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Dish, CBS Flap Snares ‘Big Bang Theory’ Star

28 Feb, 2013 By: Erik Gruenwedel

CBS claims it never asked Kaley Cuoco to delete her tweet

Dish Network Feb. 28 expressed support for "The Big Bang Theory" star Kaley Cuoco after it claimed CBS Corp. asked the actress to remove a sponsored post on her Twitter social media account endorsing the satellite TV operator’s controversial Hopper digital video recorder.

“Big Bang Theory,” which is created by Warner Bros. Television, is one of CBS’ top-rated shows. Cuoco’s Twitter account has more than 1.2 million followers.

Celebrities with sizable social media followings often are paid to endorse products. A few years ago, Warner Home Video paid Kim Kardashian to promote a Christmas-themed DVD on her Twitter account during the winter holidays.

Dish is embroiled in litigation with several media companies, including CBS, over Hopper’s AutoHop ad-skipping technology that allows users to automatically skip commercials on recorded programming.

Dish paid Cuoco an undisclosed amount to tweet the following message, which included a link to a TV ad spot: “Amazing! Watching live TV anywhere on the Hopper looks pretty amazing! Now where can I find a tiny beer?”

"It's disappointing that CBS — once the exemplar of editorial independence and innovation — continues to use its heavy hand to hold back progress from consumers," Dish CEO Joseph Clayton said in a statement.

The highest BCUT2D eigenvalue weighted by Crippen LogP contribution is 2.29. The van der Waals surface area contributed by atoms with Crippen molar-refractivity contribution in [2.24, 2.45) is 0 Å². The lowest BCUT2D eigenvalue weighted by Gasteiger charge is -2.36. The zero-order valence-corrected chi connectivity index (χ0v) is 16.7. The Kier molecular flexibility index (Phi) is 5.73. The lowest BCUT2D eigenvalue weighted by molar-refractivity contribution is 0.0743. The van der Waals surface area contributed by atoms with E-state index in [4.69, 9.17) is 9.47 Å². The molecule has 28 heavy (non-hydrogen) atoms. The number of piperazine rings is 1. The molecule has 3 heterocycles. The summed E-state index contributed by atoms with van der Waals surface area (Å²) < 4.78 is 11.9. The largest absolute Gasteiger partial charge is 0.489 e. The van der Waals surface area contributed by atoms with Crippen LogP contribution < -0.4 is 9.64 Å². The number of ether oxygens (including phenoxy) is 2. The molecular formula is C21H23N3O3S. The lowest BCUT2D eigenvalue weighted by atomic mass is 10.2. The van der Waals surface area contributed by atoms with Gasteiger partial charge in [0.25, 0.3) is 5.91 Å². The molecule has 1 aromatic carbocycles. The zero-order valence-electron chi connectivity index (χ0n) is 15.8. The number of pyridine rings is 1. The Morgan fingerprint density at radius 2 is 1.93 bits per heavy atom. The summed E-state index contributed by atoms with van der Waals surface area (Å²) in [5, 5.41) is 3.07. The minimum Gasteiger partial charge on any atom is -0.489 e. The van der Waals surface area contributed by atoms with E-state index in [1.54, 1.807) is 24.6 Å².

CBS fired back saying it never demanded Cuoco take down the tweet.

"Once again, Joe Clayton demonstrates his dubious gift for hyperbole and hucksterism," CBS said in a statement. "No demands were made, but it’s clear that Dish’s culture of fabrication is alive and well.” 

Dish said Cuoco took down the tweet shortly after the alleged complaint, but not before it was viewed by "several thousand" followers.

CBS contends AutoHop is a threat to the ad-supported primetime network business model, which makes programming such as “Big Bang Theory” possible. In January, CBS ordered that Hopper be removed from consideration as CNET’s “Best in Show” at the annual International Consumer Electronics Show in Las Vegas. That action prompted the resignation of CNET reporter Greg Sandoval.

Dish is no stranger to employing controversial tactics to gain a competitive advantage, including dropping third-party content during carriage negotiations. Dish sponsored a racecar for the Feb. 24 Daytona 500 NASCAR after Fox Broadcasting Co. refused to air Hopper ads during the telecast.

In addition to AutoHop, Fox claims Hopper’s new "Sling" technology allows users to stream recorded content on portable devices, which it says is a violation of the satellite TV operator’s carriage agreement.


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